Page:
The worst thing that has come out is many people when teaching about RESTful web services use an example performing CRUD operations. While in-an-of-itself not terrible, this leaves students without good examples of how to perform non-CRUD operations. Coupled with the extreme zeal about GET, POST, PUT, DELETE, they try to orient their entire web service towards CRUD operations, and ultimately they don’t work well. RESTful does not equal CRUD.

URIs & Implementation

I think when I read a discussion about RESTful web services, most of the discussion is about the URIs, which is ironic since it is the only one of the six constraints of REST. I think the reason is because most of these people are complaining about trying to implement others’ web services. They have the thought “Oh, if they only named the URIs in this fashion it would make more sense.” However, the style and look of these URIs are not the issue, its the uniformity of them that is important. Just like coding standards, you try to follow them as best as you can, but sometimes your names or conventions aren’t perfect. They say hind sight is 20-20, and designing web services is no different. You will make mistakes, and things won’t be perfect. The difference is you can easily refactor your code. Refactoring production URIs is much more complicated, and can break other developer’s code relying on your web services. Trust me, if there is a lesser of two evils, its not having a perfect naming convention. Pretty URLs are nice, but not an absolute.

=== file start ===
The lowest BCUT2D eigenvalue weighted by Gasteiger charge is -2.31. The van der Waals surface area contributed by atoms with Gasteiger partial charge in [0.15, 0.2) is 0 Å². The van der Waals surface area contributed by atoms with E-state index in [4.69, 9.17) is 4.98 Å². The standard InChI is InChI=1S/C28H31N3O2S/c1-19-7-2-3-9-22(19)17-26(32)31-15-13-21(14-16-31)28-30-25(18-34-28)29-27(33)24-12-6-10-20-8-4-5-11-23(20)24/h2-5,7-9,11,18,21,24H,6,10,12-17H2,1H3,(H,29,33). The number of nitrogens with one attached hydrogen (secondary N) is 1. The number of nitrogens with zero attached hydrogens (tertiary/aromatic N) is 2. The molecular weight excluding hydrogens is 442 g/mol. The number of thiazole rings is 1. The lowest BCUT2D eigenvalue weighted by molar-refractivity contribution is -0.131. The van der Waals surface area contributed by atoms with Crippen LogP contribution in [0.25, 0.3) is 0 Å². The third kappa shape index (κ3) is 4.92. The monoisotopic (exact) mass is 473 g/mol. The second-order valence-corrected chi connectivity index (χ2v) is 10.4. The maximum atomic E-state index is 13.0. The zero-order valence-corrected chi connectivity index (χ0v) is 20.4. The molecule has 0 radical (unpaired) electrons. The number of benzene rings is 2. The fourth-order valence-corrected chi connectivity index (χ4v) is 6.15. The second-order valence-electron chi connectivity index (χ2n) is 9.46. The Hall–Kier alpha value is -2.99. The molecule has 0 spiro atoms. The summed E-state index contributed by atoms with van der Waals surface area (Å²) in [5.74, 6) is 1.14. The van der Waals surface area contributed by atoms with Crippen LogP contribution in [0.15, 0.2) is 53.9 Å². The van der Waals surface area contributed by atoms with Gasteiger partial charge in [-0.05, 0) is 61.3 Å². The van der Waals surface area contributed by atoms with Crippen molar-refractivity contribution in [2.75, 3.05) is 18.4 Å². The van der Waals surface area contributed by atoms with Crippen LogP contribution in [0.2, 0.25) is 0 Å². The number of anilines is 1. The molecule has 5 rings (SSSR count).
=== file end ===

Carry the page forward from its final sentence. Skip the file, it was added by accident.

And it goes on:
Bending the Rule, Keeping the Spirit

I had an English professor tell me that the basic rules given to students for writing essays were to help them understand the spirit of the rules. You have an introduction paragraph, outlining your points, followed by a paragraph for each point, and concluded with a summary and statement of your purpose. She said once you understood the spirit of the rules, like keeping your paper focused, well organized, and easy to follow, then you could actual bend or break the rules because you would still follow the spirit.**

The same, I believe, goes for RESTful Web Services. Twitter seems to be the example everyone likes to use to point out what “fake RESTful” looks like. Yet, for the most part, these web services are very successful even though they are not perfect. So if my naming convention isn’t perfect, but my documentation is excellent, clear, and easy to navigate, then its alright. You keep the spirit of principle while you may not be keeping the “letter of the law” written by others about REST.

Ultimately…

Ultimately, people are still going to argue about REST. Some will treat it like a specification, a protocol almost. They will talk about how everyone else is not using RESTful web services, yet not show in production how to really implement them. Some, like the author of the presentation I linked to above, will show better ways to be more RESTful with your web services, and really help everyone learn.

Myself? I will think of REST and RESTful like Nirvana: a goal to reach and design for. Will my web services conform to the strictest interpretations and thoughts on RESTful design? Probably not. Will I lose sleep over that fact? Not a chance. Do I look forward to trying to make great web services using the principles outlined in REST? Absolutely.

Disclaimers

* – I hope I don’t offend anyone if I incorrectly portray Nirvana and it’s importance to the Buddha faith. I picked it as an example as from my own personal understanding of it.

** – This article shouldn’t be viewed as an example of my English professor’s teaching skills, since I didn’t spend nearly as much time writing it out as I do for full articles. She was an excellent teacher, and taught me how to write very well (at least I think so, I hope). 🙂

3 thoughts on “RESTful Web Services & Nirvana

  1. Oh the joys of REST arguments 🙂

    Like